The store was always abuzz—always. Between the night shifts for Prepared Foods, and the early mornings for the Produce and Dairy guys, no Whole Foods store is ever empty. Which is to say, the Whole Foods Market Radio that plays on the speakers of every store is never turned off. But when our shifts ended and we were released for the night, Cornelius drove me home. He’d been at the meat counter all through college and now we both faced the post-graduation abyss. At least we had each other, and secret meetings in the storage room behind the box compressor. We had inside jokes about the evangelistic company culture, which really came to life during the three-day training they had for new hires—even for the entry-level position that we both started in: bagger.
The sessions took place in an on-site conference room and mostly consisted of company history and ethos. John Mackey, Austin, 1978, college dropout to CEO, acquisitions, dreams, education, organic, though it’s not organic once it hits the register. Wait. What? Two-thirds into my inculcation, I learned that no produce item was organic by the time a customer checked out, because that produce has been placed on a register conveyor belt that has been either a) cleaned with a cleaning product that has rendered everything it touches inorganic (but nonetheless lessened the spread of allergens between foods), or b) been in contact with regular, conventional, inorganic foods. The act of purchasing the organic option renders it just. as. inferior. This was not information we were to volunteer to customers — it was meant to demonstrate Whole Foods Market’s superior understanding of organicness.
On the third day of training, we watched videos. Some were animations about the mission to satisfy, delight, and nourish our customers; some were about the complicated but compelling labor gainsharing and stock options. My favorite films were situation-education: staged scenarios in which actual team members—not actors—were cast, and which explained how to deal with difficult customers. Whole Foods Market never “doesn’t have” a product; we’re grateful that the highly educated customer has brought to our attention something to add to our shelves. We always want to walk the customer to exactly where the item is. It is completely reasonable that they’re returning an open box of freeze-dried apple crisps because they taste “dusty”—here’s a refund. Usually the videos had an interactive quiz at the end — which I aced, just as I aced difficult customers in real life. Whenever this one twitchy, tweed-clad guy would head for the cheese samples and start stuffing his linty pockets with twenty-five-dollar-per-pound Gouda cubes, I never reprimanded. I politely asked if I could show him where the Gouda was found in the cheese fridge. And when the hoarder lady who refused to touch surfaces with her hands tried to open the bread cabinets and pick up items with her feet, I turned on my Julia smile, told her other customers preferred that we didn’t touch things with our feet, and asked if I could assist her in picking up items.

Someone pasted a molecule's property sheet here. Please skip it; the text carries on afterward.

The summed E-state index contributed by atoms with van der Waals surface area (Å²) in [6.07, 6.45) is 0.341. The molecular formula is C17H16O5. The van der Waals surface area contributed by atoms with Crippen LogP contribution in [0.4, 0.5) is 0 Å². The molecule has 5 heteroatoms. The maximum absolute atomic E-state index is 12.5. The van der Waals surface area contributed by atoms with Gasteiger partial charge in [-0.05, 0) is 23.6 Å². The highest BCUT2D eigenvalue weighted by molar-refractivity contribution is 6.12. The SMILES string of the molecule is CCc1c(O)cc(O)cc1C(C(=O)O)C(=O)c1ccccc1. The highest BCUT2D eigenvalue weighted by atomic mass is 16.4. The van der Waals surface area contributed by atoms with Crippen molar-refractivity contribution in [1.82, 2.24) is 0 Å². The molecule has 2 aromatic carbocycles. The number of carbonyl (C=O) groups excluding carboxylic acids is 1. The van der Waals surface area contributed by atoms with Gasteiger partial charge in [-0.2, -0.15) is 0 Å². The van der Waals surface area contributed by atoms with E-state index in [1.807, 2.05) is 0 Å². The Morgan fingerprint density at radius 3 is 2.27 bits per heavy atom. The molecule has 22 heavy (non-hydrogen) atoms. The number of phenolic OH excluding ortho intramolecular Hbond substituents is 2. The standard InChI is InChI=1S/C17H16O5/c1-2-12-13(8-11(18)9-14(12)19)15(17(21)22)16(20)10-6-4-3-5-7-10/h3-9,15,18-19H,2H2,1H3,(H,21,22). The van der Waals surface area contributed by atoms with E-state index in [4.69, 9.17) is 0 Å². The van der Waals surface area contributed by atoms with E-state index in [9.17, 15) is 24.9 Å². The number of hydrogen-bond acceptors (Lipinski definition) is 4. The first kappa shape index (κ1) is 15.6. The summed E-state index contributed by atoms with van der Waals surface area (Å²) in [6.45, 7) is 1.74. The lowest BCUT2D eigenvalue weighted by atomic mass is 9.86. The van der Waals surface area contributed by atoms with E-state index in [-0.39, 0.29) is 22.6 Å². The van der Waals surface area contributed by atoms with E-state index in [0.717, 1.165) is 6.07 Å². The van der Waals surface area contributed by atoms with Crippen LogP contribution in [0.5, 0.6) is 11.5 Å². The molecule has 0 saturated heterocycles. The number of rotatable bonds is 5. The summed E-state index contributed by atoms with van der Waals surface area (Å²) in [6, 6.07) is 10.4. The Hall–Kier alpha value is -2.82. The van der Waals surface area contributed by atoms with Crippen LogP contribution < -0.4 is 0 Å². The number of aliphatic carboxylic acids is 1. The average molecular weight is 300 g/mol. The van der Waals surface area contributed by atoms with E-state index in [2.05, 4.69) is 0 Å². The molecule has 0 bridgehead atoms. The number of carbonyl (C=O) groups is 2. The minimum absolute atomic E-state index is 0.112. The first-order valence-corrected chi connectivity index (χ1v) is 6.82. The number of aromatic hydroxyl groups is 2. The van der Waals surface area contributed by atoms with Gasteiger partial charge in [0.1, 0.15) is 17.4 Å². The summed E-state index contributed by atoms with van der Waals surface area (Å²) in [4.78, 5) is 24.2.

Once, though, there was a situation that no video could have prepared us for. A woman had been roaming the three aisles of Whole Body for about four hours, slowly adding lotions, supplements, and obscure powders to her cart. This was a red flag. But per North Carolina Whole Foods policy, we couldn’t approach the woman about her likely shoplifting until she had left the premises without paying. Sometimes the registers got pretty chaotic, and once or twice we’d realized too late that a desperate dad had just slipped between them and out the doors, $200 worth of organic baby food in hand. We could, however, do our best to prevent a person from leaving with the pilfered stash. Julia began speaking to security through her headset; the eyes of the store’s cameras and the ears of the ground-level team members were turned to the potential shoplifter. I took the opportunity to do regular passes at the back of the store by the meat counter in case this lady covertly tried to add a turkey to her haul.
And then she made her move: She was heading for the west end of the registers where lines bottle-necked at the 10 items or less checkout, and which was furthest from the view of Julia at the customer service desk. Operating Register 1 beside the desk, I heard the tinny voice of Whole Body manager Calyste through Julia’s headset: “She’s leaving my area, coming by you.”
Julia: “I got her.”
Julia to Grocery manager Josh: “Okay, she’s passing by me at the customer service desk. Looks like she’s en route to express checkout.”
Josh to Julia: “Copy. I’m at Aisle 4. She’ll be passing in a moment.”
Josh stepped out as she passed. “Hi ma’am. Anything I can help you find today?”
Thief: “Oh. No. I’m fine. Thank you.”
She pulled a U-ey, heading straight for the high-visibility territory around the customer service desk. Her path would soon fork: Either she could go around the desk, through Produce and Floral, and exit through the main entrance with a mountainous cart; or, walk right through the registers in full view of the desk. She veered towards Produce.